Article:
The Page One article "Obama's preferred address begins with http, not 1600" on Nov. 9 pointed out the opportunities that the Obama administration plans to use via the Internet to connect directly with the American people [via Change.gov, Obama's transition team's website -- KT]. The technology is available and can be utilized. However, one aspect of the story gave me great pause.
As long as reporters are taking the information provided by the administration and then questioning, verifying and reporting it, there is the opportunity to raise the points of opposing views and scrutinize what they are being told before reporting it. The reader can then weigh what they learn as he or she reads the story. On the other hand, when the information goes directly to the reader, any opportunity for an unbiased intermediary to report additional, pertinent information or viewpoints is gone. This results in the administration completely controlling information. In some societies this is known as propaganda.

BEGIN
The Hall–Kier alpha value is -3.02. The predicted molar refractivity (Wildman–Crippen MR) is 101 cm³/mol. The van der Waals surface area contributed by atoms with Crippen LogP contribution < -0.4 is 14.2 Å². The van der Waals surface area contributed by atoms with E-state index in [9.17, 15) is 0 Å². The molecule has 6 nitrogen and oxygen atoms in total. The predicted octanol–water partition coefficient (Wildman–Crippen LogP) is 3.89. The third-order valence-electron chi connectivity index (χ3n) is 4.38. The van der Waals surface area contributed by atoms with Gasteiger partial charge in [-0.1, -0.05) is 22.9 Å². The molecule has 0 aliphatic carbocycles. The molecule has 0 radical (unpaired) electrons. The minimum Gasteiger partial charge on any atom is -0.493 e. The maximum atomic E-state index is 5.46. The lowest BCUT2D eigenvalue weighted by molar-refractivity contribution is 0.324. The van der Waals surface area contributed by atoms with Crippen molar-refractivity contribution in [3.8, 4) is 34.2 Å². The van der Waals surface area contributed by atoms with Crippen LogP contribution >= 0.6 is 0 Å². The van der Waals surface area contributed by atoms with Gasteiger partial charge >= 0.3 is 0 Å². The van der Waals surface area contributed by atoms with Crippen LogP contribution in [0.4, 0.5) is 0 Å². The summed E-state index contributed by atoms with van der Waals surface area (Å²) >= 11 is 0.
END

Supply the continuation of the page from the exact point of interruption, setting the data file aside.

It is ironic that President-elect Barack Obama, who many feel has been treated very favorably by the media during his campaign, is planning to completely bypass the media when communicating with the American people.
I don't think this guy understands how the internet works, or how media works, or the fact that every media outlet in existence has its own website on which they can report about change.gov to their heart's content, or the fact that the White House has its own website anyway, which has been in existence since the beginning of Bill Clinton's second term.
Heck, this guy doesn't seem to have much experience with non-gender-specific pronouns, either. "The reader can then weigh what they learn as he or she reads the story"? Ugh.